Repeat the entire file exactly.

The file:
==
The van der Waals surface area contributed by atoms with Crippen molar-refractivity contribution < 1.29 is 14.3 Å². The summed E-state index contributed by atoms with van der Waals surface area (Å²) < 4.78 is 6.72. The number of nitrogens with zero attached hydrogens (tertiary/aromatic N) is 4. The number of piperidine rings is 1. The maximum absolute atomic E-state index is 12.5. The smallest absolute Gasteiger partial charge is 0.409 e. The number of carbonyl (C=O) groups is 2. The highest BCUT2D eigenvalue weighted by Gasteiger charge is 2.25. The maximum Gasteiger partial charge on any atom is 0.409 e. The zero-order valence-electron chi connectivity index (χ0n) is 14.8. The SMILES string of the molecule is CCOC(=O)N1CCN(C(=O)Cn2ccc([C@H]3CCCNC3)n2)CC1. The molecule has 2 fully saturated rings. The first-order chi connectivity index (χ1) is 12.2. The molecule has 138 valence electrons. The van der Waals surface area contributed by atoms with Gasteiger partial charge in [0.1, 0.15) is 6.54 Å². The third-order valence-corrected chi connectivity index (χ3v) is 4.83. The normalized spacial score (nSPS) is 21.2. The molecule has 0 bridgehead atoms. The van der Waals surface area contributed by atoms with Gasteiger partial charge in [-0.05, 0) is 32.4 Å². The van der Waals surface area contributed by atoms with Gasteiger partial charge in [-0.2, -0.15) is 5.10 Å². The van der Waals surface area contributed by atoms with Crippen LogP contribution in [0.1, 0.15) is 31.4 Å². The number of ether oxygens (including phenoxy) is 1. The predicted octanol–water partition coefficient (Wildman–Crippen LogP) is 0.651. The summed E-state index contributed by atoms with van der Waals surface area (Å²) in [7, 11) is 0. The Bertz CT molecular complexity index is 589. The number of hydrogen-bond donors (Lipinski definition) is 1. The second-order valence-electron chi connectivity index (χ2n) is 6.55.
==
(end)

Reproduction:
The van der Waals surface area contributed by atoms with Crippen molar-refractivity contribution < 1.29 is 14.3 Å². The summed E-state index contributed by atoms with van der Waals surface area (Å²) < 4.78 is 6.72. The number of nitrogens with zero attached hydrogens (tertiary/aromatic N) is 4. The number of piperidine rings is 1. The maximum absolute atomic E-state index is 12.5. The smallest absolute Gasteiger partial charge is 0.409 e. The number of carbonyl (C=O) groups is 2. The highest BCUT2D eigenvalue weighted by Gasteiger charge is 2.25. The maximum Gasteiger partial charge on any atom is 0.409 e. The zero-order valence-electron chi connectivity index (χ0n) is 14.8. The SMILES string of the molecule is CCOC(=O)N1CCN(C(=O)Cn2ccc([C@H]3CCCNC3)n2)CC1. The molecule has 2 fully saturated rings. The first-order chi connectivity index (χ1) is 12.2. The molecule has 138 valence electrons. The van der Waals surface area contributed by atoms with Gasteiger partial charge in [0.1, 0.15) is 6.54 Å². The third-order valence-corrected chi connectivity index (χ3v) is 4.83. The normalized spacial score (nSPS) is 21.2. The molecule has 0 bridgehead atoms. The van der Waals surface area contributed by atoms with Gasteiger partial charge in [-0.05, 0) is 32.4 Å². The van der Waals surface area contributed by atoms with Gasteiger partial charge in [-0.2, -0.15) is 5.10 Å². The van der Waals surface area contributed by atoms with Crippen LogP contribution in [0.1, 0.15) is 31.4 Å². The number of ether oxygens (including phenoxy) is 1. The predicted octanol–water partition coefficient (Wildman–Crippen LogP) is 0.651. The summed E-state index contributed by atoms with van der Waals surface area (Å²) in [7, 11) is 0. The Bertz CT molecular complexity index is 589. The number of hydrogen-bond donors (Lipinski definition) is 1. The second-order valence-electron chi connectivity index (χ2n) is 6.55.